It was in keeping with the identification of the regiment in all aspects of the life of the city that, ‘on the enthronement of the Right Reverend F. H. Wilkinson D.D. as Lord Bishop of Toronto on 18 October 1955, the buglers of his old regiment should be asked to sound the fanfare. The music Was composed especially for the occasion by Dr. Healey Willan. So interested was Dr. Willan that he came down himself to take the final rehearsal. It was a signal honour indeed for the buglers to be conducted by Canada’s foremost musician; a man honoured by Canada, England and the United States for his outstanding contributions to music. Later, the same fanfare was sounded by the buglers at the consecration of the Venerable George Boyd Snell M.A., Ph.D. D.D., as Suffragan Bishop of Toronto. incidentally,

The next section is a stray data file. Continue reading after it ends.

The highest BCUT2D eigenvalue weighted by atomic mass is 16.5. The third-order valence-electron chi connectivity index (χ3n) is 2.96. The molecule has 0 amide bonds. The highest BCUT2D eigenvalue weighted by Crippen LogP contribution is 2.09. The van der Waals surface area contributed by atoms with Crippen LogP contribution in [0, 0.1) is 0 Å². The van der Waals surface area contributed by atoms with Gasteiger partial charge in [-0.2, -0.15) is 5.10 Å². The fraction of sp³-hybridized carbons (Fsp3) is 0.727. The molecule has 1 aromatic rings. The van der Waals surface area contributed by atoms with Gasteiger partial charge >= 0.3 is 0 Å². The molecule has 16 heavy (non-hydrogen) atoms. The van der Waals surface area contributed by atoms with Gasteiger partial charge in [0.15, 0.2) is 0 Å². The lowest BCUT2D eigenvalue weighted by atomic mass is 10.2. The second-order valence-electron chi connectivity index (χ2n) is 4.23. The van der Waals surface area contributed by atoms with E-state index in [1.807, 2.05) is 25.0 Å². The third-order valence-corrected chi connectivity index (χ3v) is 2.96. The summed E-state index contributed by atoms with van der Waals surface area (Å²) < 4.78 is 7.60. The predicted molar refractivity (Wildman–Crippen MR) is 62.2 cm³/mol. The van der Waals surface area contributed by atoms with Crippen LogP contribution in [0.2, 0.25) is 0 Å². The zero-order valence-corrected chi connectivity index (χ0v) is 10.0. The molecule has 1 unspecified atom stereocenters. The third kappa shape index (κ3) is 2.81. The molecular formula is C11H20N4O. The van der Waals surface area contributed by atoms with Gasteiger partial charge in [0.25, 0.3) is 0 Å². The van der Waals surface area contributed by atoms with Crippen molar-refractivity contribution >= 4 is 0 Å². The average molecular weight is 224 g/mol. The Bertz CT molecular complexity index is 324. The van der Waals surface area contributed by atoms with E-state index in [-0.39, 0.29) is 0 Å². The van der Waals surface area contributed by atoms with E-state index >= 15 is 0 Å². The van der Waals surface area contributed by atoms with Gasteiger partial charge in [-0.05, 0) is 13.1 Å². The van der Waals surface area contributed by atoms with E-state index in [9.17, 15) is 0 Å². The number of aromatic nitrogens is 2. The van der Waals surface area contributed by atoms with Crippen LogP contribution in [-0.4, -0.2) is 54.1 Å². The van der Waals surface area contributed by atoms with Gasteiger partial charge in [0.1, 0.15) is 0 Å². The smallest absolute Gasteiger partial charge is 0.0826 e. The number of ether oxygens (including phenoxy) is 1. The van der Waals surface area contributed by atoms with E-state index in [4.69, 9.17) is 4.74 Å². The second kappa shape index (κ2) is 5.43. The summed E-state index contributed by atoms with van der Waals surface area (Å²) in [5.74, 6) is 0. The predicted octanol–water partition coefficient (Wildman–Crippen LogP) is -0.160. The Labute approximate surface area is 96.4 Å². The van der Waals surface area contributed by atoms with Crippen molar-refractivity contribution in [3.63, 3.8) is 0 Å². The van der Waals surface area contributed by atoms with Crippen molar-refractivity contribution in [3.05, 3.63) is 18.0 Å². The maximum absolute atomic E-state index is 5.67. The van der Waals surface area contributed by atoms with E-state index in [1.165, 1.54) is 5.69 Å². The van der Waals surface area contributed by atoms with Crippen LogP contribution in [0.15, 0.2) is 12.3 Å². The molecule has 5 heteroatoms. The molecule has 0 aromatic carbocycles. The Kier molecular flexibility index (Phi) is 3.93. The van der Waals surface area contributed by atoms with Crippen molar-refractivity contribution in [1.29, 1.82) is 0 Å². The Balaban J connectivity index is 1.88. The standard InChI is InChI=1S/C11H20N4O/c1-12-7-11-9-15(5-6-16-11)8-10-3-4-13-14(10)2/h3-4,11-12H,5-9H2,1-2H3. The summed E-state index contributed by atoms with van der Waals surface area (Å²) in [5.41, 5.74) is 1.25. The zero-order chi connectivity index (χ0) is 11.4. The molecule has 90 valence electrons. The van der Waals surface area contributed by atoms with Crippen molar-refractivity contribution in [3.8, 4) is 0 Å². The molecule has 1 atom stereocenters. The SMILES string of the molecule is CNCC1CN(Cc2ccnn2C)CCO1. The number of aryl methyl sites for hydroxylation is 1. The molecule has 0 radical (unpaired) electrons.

Dr. Willan, whose son was an officer in the regiment, wrote a march for The Queen’s Own.

Bugle-Major Jack succeeded Bugle-Major Wilson but held the appointment for a short time only. His successor, Bugle-Major Kaiser, took over at a difficult time. Many had joined the bugle band with the object of taking part in competitions rather than of rendering service to the regiment. The two aims need not prove incompatible but it took time and patience before a proper perspective was achieved.

In 1958 Bugle-Major Kaiser was succeeded by Bugle-Major G. J. Callaghan. Once again the band shared, as of old, in the traditional life of the city when, in an unusual but striking act of symbolism, the reveille was sounded at St. Paul’s Anglican Church on Easter Sunday, 29 March 1959.